Randomized Algorithms


Date: February 1, 2001

"Wir müssen wissen, wir werden wissen" (We must know, we shall know)

                        --- David Hilbert

Tail Inequalities

The Chernoff Bound

  1. $ X_1, \ldots, X_n$ - $ n$ independent Bernoulli triangles, where

    $\displaystyle \Pr[ X_i = 1 ] =p_i,$    and $\displaystyle \Pr[ X_i = 0 ] =q_i = 1-p_i.
$

    Each $ X_i$ is known as a Poisson trials.

  2. $ X = \sum_{i=1}^{b} X_i$. $ \mu = E[X] = \sum_i
p_i$.

  3. Question: Probability that $ X > (1+\delta)\mu$?


\begin{theorem}
% latex2html id marker 21For any $\delta > 0$,
\begin{displa...
...delta}{(1+\delta)^{1+\delta}}}^\mu.
\end{displaymath} \theolab{1}
\end{theorem}

Proof.

$\displaystyle \Pr[ X > (1+\delta)\mu ] = \Pr \pbrc{
e^{t X} > e^{t(1+\delta)\mu}}.
$

By Markov inequality, we have:

$\displaystyle \Pr \pbrc{ X > (1+\delta)\mu } < \frac{E
\pbrc{e^{t X}}}{e^{t(1+\delta)\mu}}
$

On the other hand,

$\displaystyle E[e^{t X} ] = E \pbrc{ e^{t(X_1 + X_2 \ldots + X_n)} }
= E \pbrc{e^{t X_1}} \cdots E \pbrc{e^{t X_n}}.
$

Namely,

$\displaystyle \Pr \pbrc{ X > (1+\delta)\mu } < \frac{\prod_{i=1}^n E
\pbrc{e^{t...
...)\mu}} =
\frac{\prod_{i=1}^n \pth{ (1+ p_i(e^{t} -1 ) }}
{e^{t(1+\delta)\mu}}.
$

Let $ y = p_i (e^{t} - 1 )$. We know that $ 1+y < e^y$ (since $ y > 0$). Thus,
$\displaystyle \Pr \pbrc{ X > (1+\delta)\mu }$ $\displaystyle <$ $\displaystyle \frac{\prod_{i=1}^n \pth{ \exp( p_i(e^{t} -1 )) }}
{e^{t(1+\delta)\mu}}
.=
\frac{\exp \pth{ \sum_{i=1}^n p_i(e^{t} -1 ) }}
{e^{t(1+\delta)\mu}}$  
  $\displaystyle =$ $\displaystyle \frac{\exp \pth{ (e^{t} -1 )\sum_{i=1}^n p_i }}
{e^{t(1+\delta)\m...
...^{t(1+\delta)\mu}}
=
\pth{\frac{\exp \pth{ (e^{t} -1 )}}
{e^{t(1+\delta)}}}^\mu$  
  $\displaystyle =$ $\displaystyle \pth{\frac{\exp \pth{ \delta }}
{(1+\delta)^{(1+\delta)}}}^\mu,$  

if we set $ t = \log ( 1+\delta)$. $ \qedsymbol$


\begin{defn}
$F^+( \mu, \delta )
= \pbrc{\frac{e^{\delta}}{(1+\delta)^{(1+\delta)}}}^\mu$.
\end{defn}


\begin{example}
Arkansas Aardvarks win a game with probability $1/3$.
What is ...
...on converge to its expectation,
and this converge is exponential.
\end{example}


\begin{exercise}
Prove that for $\delta > 2e -1$, we have
\begin{displaymath}
...
...mu} \leq 2^{-(1+\delta)\mu}.
\end{displaymath} \exelab{Chernoff}
\end{exercise}


\begin{theorem}
% latex2html id marker 85Under the same assumptions as \theor...
...
\Pr[ X < (1-\delta)\mu ] < e^{-\mu\delta^2/2}.
\end{displaymath}\end{theorem}


\begin{defn}
$F^-( \mu, \delta ) = {e^{-\mu\delta^2/2}}$.
\par$\Delta^-(\mu, \e...
...lta^+( \mu,\eps) < \frac{\log_2{(1/\eps)}}{\mu} -1
\end{displaymath}\end{defn}

4.2 - Routing in a Parallel Computer

$ G$: A graph of processors. Packets can be sent on edges.

$ [1, \ldots, N]$: The vertices (i.e., processors) of $ G$.

$ N = 2^n$, and $ G$ is a hypercube. Each processes is a binary string $ b_1b_2\ldots b_n$.

Question: Given a permutation $ \pi$, how to send the permutation and create minimum delay?


\begin{theorem}
For any deterministic oblivious permutation routing
algorithm ...
... the routing of the
permutation takes $\Omega(\sqrt{N/n})$\ time.
\end{theorem}

How do we sent a packet? We use bit fixing. Namely, the packet from the $ i$ node, always go to the current adjacent node that have the first different bit as we scan the destination string $ d(i)$. For example, packet from $ (0000)$ going to $ (1101)$, would pass through $ (1000)$, $ (1100)$, $ (1101)$.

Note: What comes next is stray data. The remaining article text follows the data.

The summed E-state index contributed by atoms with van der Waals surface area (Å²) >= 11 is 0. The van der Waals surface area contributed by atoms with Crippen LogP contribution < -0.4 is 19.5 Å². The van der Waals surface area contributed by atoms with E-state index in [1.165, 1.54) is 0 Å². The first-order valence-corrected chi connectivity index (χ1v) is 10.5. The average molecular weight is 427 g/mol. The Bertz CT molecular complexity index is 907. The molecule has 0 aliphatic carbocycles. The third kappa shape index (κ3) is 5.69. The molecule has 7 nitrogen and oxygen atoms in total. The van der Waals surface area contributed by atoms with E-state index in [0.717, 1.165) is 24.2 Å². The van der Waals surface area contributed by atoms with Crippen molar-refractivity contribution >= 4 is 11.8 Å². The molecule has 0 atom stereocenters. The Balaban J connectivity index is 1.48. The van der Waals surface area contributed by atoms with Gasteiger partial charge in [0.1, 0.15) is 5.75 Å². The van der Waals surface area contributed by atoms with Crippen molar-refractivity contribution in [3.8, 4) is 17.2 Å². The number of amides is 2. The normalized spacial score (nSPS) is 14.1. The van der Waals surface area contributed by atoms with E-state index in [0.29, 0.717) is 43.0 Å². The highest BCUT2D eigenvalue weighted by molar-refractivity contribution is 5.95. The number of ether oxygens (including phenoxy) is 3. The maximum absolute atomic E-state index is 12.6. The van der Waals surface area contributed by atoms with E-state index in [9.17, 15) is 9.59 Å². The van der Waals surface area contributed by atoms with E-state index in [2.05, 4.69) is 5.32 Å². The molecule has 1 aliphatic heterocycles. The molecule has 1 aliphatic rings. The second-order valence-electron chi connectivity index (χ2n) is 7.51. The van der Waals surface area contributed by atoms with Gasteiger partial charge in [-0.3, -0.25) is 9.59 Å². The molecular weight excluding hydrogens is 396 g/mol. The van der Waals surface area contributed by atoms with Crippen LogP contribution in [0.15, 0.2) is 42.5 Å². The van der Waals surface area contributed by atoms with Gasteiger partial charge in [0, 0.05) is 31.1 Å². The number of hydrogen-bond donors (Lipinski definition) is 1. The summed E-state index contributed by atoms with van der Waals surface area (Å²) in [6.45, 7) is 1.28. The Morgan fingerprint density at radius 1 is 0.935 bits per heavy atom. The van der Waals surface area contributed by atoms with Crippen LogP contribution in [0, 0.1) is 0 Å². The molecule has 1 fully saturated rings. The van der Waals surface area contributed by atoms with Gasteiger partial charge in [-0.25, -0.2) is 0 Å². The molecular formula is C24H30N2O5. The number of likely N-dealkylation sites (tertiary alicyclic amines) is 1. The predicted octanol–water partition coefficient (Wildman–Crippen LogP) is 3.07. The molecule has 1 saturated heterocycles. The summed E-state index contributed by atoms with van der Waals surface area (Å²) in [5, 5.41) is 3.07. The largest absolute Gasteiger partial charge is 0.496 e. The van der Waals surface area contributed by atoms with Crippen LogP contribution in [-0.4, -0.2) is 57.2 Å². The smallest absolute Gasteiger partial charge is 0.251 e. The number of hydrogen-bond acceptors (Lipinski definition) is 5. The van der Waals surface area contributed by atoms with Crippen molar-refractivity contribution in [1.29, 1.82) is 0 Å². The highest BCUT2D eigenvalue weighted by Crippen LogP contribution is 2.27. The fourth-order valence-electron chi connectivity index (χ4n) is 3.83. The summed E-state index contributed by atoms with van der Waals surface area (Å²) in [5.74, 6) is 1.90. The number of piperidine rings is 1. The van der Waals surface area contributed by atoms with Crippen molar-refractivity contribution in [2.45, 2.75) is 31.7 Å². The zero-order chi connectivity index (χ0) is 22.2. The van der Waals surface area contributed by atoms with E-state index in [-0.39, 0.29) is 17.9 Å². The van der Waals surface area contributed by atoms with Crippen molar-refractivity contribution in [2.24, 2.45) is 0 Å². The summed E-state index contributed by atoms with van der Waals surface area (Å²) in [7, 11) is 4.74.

We assume each edge have a FIFO queue. Here is the algorithm:

(i)
Pick a random intermediate destination $ \sigma(i)$ from $ [1, \ldots, N]$. Packet $ v_i$ travels to $ \sigma(i)$.

(ii)
Wait till all the packet arrive to their intermediate destination.

(iii)
Packet $ v_i$ travels from $ \sigma(i)$ to its destination $ d(i)$.

We analyze only (i) as (iii) follows from the same analysis. $ \rho_i$ - the route taken by $ v_i$ in (i).


\begin{exercise}
Once a packet $v_j$\ can not leave $\rho_i$, and then
join it again. Namely, $\rho_i \cap \rho_j$\ is (maybe an
empty) path.
\end{exercise}


\begin{lemma}
Let the route of $v_i$\ follow the sequence of edges
$\rho_i = (...
... e_k)$. Then, the delay incurred by $v_i$ is at most $\vert S\vert$.
\end{lemma}

$ H_{i j}$ - 1 if $ \rho_i, \rho_j$ share an edge, 0 otherwise. Total delay for $ v_i$ is $ \sum_{j} H_{i j}$. Note, that for a fixed $ i$, the variables $ H_{i1}, \ldots, H_{i N}$ are independent (not however, that $ H_{11}, \ldots, H_{N N}$ are not independent!). $ \rho_i = (e_1, \ldots, e_k)$, let $ T(e)$ be the number of routes that pass through $ e$.

$\displaystyle \sum_{j=1}^{N} H_{i j} \leq \sum_{j=1}^{k} T(e_j)$    and thus $\displaystyle E \pbrc{ \sum_{j=1}^{N} H_{i j}} \leq E \pbrc{
\sum_{j=1}^{k} T(e_j)}.
$

Because of symmetry, the variables $ T(e)$ have the same distribution for all the edges of $ G$. On the other hand, the expected length of a path is $ n/2$, there are $ N$ routes, and there are $ N n$ edges. We conclude $ E[ T(e)] =
1/2$. Thus

$\displaystyle \mu = E \pbrc{ \sum_{j=1}^{N} H_{i j}} \leq E \pbrc{
\sum_{j=1}^{k} T(e_j)} \leq \frac{n}{2}.
$

By the Chernoff inequality Chernoff, we have

$\displaystyle \Pr \pbrc{ \sum_{j} H_{i j} > 7n }
\leq
\Pr \pbrc{ \sum_{j} H_{i j} > (1+13) \mu } < 2^{-13\mu} \leq 2^{-6n}.
$

Since there are $ N = 2^n$ packets, we know that with probability $ \leq 2^{-5n}$ all packets arrive to their temporary destination in a delay of most $ 7n$.


\begin{theorem}
Each packet arrives to its destination in $\leq 14n$\ stages,
...
...bility at least $1 - 1/N$\ (note that this is
very conservative).
\end{theorem}



Sariel Har-Peled 2001-02-01
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